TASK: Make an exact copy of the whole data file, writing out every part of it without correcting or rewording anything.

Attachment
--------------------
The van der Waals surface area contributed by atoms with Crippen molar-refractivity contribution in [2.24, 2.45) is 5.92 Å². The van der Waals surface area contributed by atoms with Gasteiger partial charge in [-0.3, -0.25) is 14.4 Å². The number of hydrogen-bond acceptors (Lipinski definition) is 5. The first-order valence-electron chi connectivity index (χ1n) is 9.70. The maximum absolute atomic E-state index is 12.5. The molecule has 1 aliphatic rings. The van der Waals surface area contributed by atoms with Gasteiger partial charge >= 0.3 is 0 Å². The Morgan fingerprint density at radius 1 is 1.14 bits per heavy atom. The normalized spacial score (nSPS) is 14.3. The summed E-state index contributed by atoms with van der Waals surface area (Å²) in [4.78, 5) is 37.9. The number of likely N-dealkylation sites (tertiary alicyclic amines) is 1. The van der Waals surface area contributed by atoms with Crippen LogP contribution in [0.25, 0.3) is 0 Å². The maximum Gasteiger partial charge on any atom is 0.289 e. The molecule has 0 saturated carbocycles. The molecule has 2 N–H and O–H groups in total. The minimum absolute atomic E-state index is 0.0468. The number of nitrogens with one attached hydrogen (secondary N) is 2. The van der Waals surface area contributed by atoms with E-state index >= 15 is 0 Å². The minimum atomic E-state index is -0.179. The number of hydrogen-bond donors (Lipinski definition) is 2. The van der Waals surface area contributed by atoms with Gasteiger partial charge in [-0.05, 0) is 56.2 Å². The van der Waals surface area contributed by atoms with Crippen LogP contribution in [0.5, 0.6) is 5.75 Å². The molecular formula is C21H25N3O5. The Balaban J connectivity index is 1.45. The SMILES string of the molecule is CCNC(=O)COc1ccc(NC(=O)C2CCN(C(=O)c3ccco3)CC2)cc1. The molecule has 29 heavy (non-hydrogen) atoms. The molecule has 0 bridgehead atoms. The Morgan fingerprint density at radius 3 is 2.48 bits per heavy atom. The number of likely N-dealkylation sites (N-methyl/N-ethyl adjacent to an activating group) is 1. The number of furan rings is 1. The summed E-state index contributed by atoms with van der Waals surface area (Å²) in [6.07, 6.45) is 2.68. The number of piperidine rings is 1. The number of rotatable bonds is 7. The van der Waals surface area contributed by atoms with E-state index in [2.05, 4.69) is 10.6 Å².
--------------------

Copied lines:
The van der Waals surface area contributed by atoms with Crippen molar-refractivity contribution in [2.24, 2.45) is 5.92 Å². The van der Waals surface area contributed by atoms with Gasteiger partial charge in [-0.3, -0.25) is 14.4 Å². The number of hydrogen-bond acceptors (Lipinski definition) is 5. The first-order valence-electron chi connectivity index (χ1n) is 9.70. The maximum absolute atomic E-state index is 12.5. The molecule has 1 aliphatic rings. The van der Waals surface area contributed by atoms with Gasteiger partial charge >= 0.3 is 0 Å². The Morgan fingerprint density at radius 1 is 1.14 bits per heavy atom. The normalized spacial score (nSPS) is 14.3. The summed E-state index contributed by atoms with van der Waals surface area (Å²) in [4.78, 5) is 37.9. The number of likely N-dealkylation sites (tertiary alicyclic amines) is 1. The van der Waals surface area contributed by atoms with Crippen LogP contribution in [0.25, 0.3) is 0 Å². The maximum Gasteiger partial charge on any atom is 0.289 e. The molecule has 0 saturated carbocycles. The molecule has 2 N–H and O–H groups in total. The minimum absolute atomic E-state index is 0.0468. The number of nitrogens with one attached hydrogen (secondary N) is 2. The van der Waals surface area contributed by atoms with E-state index >= 15 is 0 Å². The minimum atomic E-state index is -0.179. The number of hydrogen-bond donors (Lipinski definition) is 2. The van der Waals surface area contributed by atoms with Gasteiger partial charge in [-0.05, 0) is 56.2 Å². The van der Waals surface area contributed by atoms with Crippen LogP contribution in [0.5, 0.6) is 5.75 Å². The molecular formula is C21H25N3O5. The Balaban J connectivity index is 1.45. The SMILES string of the molecule is CCNC(=O)COc1ccc(NC(=O)C2CCN(C(=O)c3ccco3)CC2)cc1. The molecule has 29 heavy (non-hydrogen) atoms. The molecule has 0 bridgehead atoms. The Morgan fingerprint density at radius 3 is 2.48 bits per heavy atom. The number of likely N-dealkylation sites (N-methyl/N-ethyl adjacent to an activating group) is 1. The number of furan rings is 1. The summed E-state index contributed by atoms with van der Waals surface area (Å²) in [6.07, 6.45) is 2.68. The number of piperidine rings is 1. The number of rotatable bonds is 7. The van der Waals surface area contributed by atoms with E-state index in [2.05, 4.69) is 10.6 Å².